Peculiar Institutions

The man sitting next to me pushes his rimless glasses farther up his sunburnt
nose, his graying blond hair flipped across his head. Under a navy cardigan,
his starched t-shirt is emblazoned with the words "reparations now!"
He is one of about a hundred attendees of the "Yale, New Haven, and
American Slavery Conference." Co-sponsored by the Yale Law School and
the Gilder Lehrman Center for the Study of Slavery, Resistance, and Abolition,
the conference brought together top scholars from September 26th to the
28th to explore how slavery "shaped local experience in New Haven,"
and to "examine… the contemporary implications of the history
we in New Haven and at Yale have inherited."

This topic echoes the title of last summer’s controversial report on Yale’s
connections to the institution of slavery: "Yale, Slavery, and Abolition."
Authored with the support of Yale’s labor unions by doctoral students Antony
Dugdale, jj Fueser, and J. Celso de Castro Alves, the report sparked a furor
of national media attention. It pointed out that initial funds for Yale’s
first scholarship and endowed professorship came from slave-trade money
and that seven of Yale’s twelve residential colleges are named for slave
owners-including former Vice President John C. Calhoun, who considered the
phrase "all men are created equal" to be "utterly untrue."
The authors called upon Yale to use the occasion of its 300th anniversary
to revise its public reputation as an institution with a "long history
of activism in the face of slavery," as purported in its brochures.
The authors urged Yale to acknowledge its connection to slavery-and, most
importantly, to consider paying reparations to descendants of slaves.

Robert Forbes, Associate Director of the Gilder Lehrman Center, described
Dugdale, Fueser, and Celso’s paper as "not a sophisticated piece of
scholarship," but conceded that their "work is an excellent launching
pad." Organizers repeatedly acknowledged that the graduate students’
findings triggered the initiative for the conference. "Without provocation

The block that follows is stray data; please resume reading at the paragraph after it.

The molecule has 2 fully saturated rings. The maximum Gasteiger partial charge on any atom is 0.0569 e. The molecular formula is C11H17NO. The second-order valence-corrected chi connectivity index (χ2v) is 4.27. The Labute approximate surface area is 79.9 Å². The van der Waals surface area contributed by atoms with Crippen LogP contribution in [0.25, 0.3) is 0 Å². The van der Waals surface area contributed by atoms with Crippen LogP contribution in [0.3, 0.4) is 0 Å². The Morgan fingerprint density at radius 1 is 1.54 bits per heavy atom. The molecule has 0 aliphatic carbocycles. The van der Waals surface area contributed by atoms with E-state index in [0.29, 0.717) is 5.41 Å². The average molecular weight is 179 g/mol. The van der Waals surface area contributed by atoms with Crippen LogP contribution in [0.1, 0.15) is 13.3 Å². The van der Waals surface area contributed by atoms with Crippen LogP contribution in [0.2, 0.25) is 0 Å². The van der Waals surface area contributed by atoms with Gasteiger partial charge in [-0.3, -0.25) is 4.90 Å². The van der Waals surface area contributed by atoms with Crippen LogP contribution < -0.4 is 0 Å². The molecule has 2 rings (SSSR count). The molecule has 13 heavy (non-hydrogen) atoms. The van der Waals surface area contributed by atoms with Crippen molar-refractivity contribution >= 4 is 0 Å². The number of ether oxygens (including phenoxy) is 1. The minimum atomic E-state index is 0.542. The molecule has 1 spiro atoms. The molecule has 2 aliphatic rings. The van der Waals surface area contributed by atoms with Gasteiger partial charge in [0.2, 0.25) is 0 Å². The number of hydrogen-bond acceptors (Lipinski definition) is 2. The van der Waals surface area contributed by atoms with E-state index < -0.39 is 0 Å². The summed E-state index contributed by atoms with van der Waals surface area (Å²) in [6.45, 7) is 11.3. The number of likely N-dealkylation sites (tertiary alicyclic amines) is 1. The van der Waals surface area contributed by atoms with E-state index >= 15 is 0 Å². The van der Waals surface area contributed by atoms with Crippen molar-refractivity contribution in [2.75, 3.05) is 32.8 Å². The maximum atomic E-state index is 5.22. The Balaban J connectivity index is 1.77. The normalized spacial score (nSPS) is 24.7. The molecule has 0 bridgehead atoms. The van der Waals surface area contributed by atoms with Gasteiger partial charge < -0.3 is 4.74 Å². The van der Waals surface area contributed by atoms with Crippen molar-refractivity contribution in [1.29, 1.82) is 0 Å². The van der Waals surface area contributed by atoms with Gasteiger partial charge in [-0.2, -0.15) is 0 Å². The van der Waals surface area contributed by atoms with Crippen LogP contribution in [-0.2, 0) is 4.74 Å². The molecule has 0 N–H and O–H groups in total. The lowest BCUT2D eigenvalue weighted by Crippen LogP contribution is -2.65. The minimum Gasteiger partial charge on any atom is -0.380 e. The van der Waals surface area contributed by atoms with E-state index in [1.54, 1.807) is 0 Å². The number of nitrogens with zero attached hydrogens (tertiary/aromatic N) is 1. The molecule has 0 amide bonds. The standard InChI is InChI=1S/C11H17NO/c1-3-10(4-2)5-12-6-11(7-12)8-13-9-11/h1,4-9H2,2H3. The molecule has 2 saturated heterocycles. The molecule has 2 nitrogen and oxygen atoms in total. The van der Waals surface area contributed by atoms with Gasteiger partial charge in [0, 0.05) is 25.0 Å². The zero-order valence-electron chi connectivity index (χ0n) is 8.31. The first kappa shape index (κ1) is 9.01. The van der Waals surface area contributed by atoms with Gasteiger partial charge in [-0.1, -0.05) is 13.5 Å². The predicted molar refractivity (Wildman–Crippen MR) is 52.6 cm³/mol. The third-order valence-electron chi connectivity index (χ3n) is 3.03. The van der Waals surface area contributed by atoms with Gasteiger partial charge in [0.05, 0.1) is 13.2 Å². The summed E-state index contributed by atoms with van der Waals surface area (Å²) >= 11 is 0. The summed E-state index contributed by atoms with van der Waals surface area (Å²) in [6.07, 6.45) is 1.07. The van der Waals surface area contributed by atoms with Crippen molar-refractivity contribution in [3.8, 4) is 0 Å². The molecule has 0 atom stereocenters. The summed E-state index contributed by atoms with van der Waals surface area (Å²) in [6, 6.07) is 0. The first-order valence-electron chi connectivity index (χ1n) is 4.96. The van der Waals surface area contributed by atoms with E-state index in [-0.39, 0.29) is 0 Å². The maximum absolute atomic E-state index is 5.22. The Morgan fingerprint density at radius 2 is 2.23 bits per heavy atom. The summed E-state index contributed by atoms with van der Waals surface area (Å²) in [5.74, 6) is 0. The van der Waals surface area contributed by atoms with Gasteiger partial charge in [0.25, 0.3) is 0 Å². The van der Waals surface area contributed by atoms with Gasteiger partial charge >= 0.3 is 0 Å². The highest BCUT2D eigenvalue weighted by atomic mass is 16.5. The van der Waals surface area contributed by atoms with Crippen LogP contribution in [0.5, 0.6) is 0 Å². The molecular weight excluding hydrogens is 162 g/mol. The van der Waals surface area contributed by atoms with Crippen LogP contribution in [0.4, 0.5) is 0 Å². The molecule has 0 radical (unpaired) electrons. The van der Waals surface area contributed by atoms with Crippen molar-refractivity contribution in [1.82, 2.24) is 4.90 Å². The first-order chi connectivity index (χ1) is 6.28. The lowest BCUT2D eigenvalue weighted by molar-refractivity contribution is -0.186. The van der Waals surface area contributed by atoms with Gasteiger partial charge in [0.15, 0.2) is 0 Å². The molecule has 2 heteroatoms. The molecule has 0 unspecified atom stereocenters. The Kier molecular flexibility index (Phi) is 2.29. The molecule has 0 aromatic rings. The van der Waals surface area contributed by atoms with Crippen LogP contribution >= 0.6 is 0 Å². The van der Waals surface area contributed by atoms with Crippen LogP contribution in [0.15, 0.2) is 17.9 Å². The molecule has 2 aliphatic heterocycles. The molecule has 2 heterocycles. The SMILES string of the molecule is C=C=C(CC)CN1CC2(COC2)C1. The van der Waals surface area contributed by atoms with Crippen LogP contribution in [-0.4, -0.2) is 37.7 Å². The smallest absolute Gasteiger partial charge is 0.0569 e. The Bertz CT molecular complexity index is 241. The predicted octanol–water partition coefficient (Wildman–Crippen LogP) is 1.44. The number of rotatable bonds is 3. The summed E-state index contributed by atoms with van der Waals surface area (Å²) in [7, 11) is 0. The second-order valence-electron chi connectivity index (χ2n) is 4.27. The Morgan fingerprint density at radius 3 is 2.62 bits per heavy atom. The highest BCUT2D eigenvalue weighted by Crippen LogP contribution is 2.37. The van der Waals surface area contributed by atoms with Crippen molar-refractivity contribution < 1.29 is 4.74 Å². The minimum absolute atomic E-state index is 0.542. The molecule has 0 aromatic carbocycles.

this conference would not have been conceived and we owe a debt to that
paper," said Yale Law School Dean Anthony Kronman. Forbes stated the
connection more explicitly. After the publication of the report, trumpeted
by blaring headlines in The New York Times, Forbes received a call from
Yale President Richard Levin’s office. "They weren’t interested in
a quickie response," said Forbes, but instead a "serious scholarly
conference that engaged the specific questions of the report" and "obligations
of institutions across time."

Though conference coordinators felt indebted to the graduate students for,
as President Levin put it, "bringing national attention to something
we often ignore," they did not include them in the planning process.
"My invitation to the conference arrived in the mail two days after
the deadline for registration had passed. This was the first time either
Antony, Celso, and I were contacted by conference organizers," Fueser
told me.

Despite the political demands of the grad students’ report, the conference
was conceived as a dispassionate, scholarly examination of a complicated
history. In his opening remarks, Dean Kronman defined the conference as
"an academic event [that] belongs to the world of scholarship not the
world of politics." David Davis, Director of the Gilder Lehrman Center,
asserted that this was "a scholarly conference that is in no way meant
as a reply to [the graduate students’] paper."

The conference certainly succeeded in bringing star scholars to Yale to
evince the hard history of slavery in the North, and to discuss the philosophical
hurdles of monetary compensation for past wrongs. David Blight, an award-winning
historian who will join the Yale faculty next January, delivered the keynote
address in which he probed the difference between history and memory. The
panel charged with examining "The Moral Claims of the Past: Justice
Across Time" included Princeton Professor Anthony Appiah and former
Solicitor General Charles Fried. Fried expounded on the problems of "attenuation"
and "calculating the half-life of injury" in relation to slavery
reparation claims. He asserted that all that was due was an "inquiry
into the truth … that above all is what is owed and that is a debt
this conference is paying."

Several attendees did not concur, and criticized the conference for being
overly scholastic. Warren Kimbro, who runs a half-way house in New Haven,
knocked the conference as "just another academic exercise," another
instance of "white liberals leading us down the road of reparations.
… I’d like to see Yale do a conference on why there’s a generation
of young black men in prison." Reverend Eric Smith of the New Haven
Reparations Coalition reiterated Kimbro’s worry that the conference, and
Yale’s stand on reparations, was merely academic. "Generations of school
children will learn about the Yale, Slavery and Abolition report and about
this conference," he said. "If nothing gets done they are going
to ask why and you can’t help but wonder how they will feel about this conference,
Yale … and about their world."

Blight opened his speech with a reference to Gabriel Garcia Marquez’s One
Hundred Years of Solitude, describing Marquez’s portrait of a world without
memory as one where "people lost their identity in the anarchy of ignorance."
But perhaps knowledge too can create a kind of anarchy, one in which a muddle
of phrases like "notions of memory" and "the half-life of
injury" distract institutions from their practical responsibilities.

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